Inserting a square block into a square hole

36 Months

Copying a circle

Copying bridges with cubes

Building a tower of 9 to 10 blocks

Drawing a person's head

 

Affective Development

Autonomy and Independence

Because of improved motor skills, the transition from infancy to toddlerhood is marked increased autonomy and independence. The child can move easily away from the parent and begins to test boundaries and limits.

The toddler may refuse to eat unless allowed to feed himself, and the child may no longer may be willing to try new foods.

Impulse Control. Toddlers begin to develop impulse control. The 18-month-old may have minimal impulse control and display several temper tantrums each day. Most 3-year-olds have some degree of self-control.

Successful toileting usually occurs toward the end of the third year when the child becomes able to control his sphincter, undress, get onto the potty, and has the willingness to participate. Although toilet training may be introduced at an earlier age, success with consistent daytime dryness usually is not achieved until about 2.5 years of age.

Social/Emotional Skills

18 Months

Removing a garment

Feeding self and spilling food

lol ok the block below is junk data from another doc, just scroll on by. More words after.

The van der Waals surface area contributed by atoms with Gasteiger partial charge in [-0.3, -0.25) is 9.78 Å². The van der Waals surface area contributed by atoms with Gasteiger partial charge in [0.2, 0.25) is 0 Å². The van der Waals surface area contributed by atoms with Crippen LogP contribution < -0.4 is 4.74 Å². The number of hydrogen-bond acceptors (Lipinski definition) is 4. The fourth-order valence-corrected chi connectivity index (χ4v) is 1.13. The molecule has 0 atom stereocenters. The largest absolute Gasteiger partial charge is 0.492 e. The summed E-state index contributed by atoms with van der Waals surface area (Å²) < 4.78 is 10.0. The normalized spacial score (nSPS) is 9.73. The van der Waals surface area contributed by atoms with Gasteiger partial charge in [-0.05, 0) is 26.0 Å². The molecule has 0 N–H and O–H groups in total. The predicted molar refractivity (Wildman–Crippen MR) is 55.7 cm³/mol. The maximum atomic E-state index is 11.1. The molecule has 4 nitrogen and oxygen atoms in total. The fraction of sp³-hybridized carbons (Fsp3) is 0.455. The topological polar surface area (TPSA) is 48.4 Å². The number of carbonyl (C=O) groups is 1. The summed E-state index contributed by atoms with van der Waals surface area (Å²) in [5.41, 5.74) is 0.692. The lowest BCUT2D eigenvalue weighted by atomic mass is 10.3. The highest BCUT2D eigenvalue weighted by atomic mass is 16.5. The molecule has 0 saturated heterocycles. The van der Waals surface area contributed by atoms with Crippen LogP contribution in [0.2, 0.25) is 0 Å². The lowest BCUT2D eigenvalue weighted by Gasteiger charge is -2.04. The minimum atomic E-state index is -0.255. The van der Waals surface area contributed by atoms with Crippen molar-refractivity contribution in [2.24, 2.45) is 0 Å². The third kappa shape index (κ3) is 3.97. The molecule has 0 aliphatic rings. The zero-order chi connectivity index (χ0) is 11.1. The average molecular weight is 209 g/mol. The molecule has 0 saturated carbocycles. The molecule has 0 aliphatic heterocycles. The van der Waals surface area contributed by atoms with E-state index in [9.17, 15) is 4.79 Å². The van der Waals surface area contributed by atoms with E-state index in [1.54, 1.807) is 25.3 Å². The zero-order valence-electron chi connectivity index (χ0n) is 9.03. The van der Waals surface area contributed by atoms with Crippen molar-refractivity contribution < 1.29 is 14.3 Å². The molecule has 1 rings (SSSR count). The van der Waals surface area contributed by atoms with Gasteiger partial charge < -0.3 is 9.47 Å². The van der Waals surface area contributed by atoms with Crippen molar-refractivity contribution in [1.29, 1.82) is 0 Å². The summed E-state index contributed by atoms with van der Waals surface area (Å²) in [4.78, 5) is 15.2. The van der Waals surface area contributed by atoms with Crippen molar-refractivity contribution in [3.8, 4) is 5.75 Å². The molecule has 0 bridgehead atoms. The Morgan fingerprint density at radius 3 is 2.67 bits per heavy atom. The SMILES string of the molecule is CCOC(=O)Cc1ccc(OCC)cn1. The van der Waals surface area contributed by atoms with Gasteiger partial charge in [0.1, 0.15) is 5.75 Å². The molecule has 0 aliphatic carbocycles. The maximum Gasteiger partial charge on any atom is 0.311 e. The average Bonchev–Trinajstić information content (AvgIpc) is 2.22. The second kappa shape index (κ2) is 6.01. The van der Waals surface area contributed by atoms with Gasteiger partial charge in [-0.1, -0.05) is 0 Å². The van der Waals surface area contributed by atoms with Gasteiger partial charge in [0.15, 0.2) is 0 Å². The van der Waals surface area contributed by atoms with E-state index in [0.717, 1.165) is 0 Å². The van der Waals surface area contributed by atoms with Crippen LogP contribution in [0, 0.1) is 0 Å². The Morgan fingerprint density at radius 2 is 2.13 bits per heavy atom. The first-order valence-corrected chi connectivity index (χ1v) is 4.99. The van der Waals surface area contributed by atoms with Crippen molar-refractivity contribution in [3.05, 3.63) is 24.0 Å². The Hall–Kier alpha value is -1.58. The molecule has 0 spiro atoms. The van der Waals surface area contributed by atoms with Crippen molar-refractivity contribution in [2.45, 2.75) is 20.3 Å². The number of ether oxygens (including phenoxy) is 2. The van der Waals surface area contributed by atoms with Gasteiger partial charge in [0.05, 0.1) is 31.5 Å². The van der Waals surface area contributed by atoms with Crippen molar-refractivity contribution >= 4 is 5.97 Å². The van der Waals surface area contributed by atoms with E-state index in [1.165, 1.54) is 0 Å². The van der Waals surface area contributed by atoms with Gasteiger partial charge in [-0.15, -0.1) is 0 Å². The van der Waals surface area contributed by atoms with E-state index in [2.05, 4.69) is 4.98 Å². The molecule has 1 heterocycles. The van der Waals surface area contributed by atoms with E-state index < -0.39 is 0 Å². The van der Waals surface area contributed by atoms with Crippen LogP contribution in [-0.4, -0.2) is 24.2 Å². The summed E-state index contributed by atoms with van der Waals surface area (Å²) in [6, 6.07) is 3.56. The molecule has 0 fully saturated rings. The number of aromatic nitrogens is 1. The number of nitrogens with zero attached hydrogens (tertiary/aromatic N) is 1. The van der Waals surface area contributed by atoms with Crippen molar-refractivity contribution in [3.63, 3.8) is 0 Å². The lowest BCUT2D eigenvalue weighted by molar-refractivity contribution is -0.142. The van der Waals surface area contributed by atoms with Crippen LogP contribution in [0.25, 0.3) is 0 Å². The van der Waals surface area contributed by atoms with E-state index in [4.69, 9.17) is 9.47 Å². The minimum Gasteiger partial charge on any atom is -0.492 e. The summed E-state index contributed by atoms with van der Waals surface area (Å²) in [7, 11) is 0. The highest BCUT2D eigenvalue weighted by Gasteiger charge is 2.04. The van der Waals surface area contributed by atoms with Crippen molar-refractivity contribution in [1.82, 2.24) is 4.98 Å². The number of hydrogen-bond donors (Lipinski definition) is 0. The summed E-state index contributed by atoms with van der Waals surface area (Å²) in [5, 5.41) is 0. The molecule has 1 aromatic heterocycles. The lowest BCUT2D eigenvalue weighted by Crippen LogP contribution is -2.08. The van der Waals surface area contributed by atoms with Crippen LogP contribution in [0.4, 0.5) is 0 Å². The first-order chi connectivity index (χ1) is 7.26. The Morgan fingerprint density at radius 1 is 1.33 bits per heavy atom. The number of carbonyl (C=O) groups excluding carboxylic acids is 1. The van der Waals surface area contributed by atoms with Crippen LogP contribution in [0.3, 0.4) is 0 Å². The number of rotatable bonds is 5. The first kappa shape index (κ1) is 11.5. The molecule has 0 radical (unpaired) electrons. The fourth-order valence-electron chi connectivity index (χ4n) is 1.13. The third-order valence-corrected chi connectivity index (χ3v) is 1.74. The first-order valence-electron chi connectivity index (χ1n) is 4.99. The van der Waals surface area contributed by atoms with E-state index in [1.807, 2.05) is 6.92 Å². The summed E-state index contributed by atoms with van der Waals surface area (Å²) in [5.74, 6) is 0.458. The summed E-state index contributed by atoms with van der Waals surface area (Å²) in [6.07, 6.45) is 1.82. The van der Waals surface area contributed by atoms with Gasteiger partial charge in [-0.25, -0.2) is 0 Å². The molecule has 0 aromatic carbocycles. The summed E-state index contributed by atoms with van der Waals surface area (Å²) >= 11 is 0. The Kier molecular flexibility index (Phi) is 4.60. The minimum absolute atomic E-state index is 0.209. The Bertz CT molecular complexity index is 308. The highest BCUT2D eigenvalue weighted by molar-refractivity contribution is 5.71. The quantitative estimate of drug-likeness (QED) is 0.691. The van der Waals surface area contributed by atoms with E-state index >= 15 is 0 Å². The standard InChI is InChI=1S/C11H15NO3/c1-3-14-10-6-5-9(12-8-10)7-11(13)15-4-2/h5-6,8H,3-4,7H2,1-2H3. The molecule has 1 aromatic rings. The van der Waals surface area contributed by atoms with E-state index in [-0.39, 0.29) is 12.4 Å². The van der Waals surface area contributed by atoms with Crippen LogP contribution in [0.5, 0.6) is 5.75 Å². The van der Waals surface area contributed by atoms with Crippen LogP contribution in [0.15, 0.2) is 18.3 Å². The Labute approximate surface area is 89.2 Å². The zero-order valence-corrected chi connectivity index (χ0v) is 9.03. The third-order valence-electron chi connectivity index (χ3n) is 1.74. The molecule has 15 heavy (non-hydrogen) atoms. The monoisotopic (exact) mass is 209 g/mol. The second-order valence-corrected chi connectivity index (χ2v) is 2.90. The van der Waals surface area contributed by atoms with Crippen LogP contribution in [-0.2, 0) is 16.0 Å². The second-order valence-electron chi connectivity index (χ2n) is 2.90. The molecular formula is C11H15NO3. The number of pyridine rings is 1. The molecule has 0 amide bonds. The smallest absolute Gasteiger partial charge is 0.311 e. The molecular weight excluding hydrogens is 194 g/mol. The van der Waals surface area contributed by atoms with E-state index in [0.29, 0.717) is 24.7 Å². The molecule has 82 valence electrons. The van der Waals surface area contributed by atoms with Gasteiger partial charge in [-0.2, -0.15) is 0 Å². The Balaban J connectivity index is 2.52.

Hugging a doll

Pulling a toy

24 Months

Using a spoon; spilling little food

Verbalizing toileting needs

Pulling on a simple garment

Verbalizing immediate experiences

Referring to self by name

36 Months

Showing concern about the actions of others

Playing cooperatively in small groups

Developing the beginnings of true friendships

Playing with imaginary friends

Attachment

Attachment refers to the bond that forms between the infant and the caregiver.

Disorders of attachment may result from inconsistent caregiving and are more common in the presence of poverty, drug use, or emotional illness. Affected toddlers may not show interest in exploring the environment.

Temperament determines how a child approaches a given situation. Ten percent of children are less adaptable and tend to be emotionally negative and are considered "difficult". About 40% of children are "easy," having regular eating and sleeping schedules, adapting well to new situations, and having positive moods. About 15% of toddlers are "slow-to-warm-up," and they are quiet and take longer to adapt to new situations.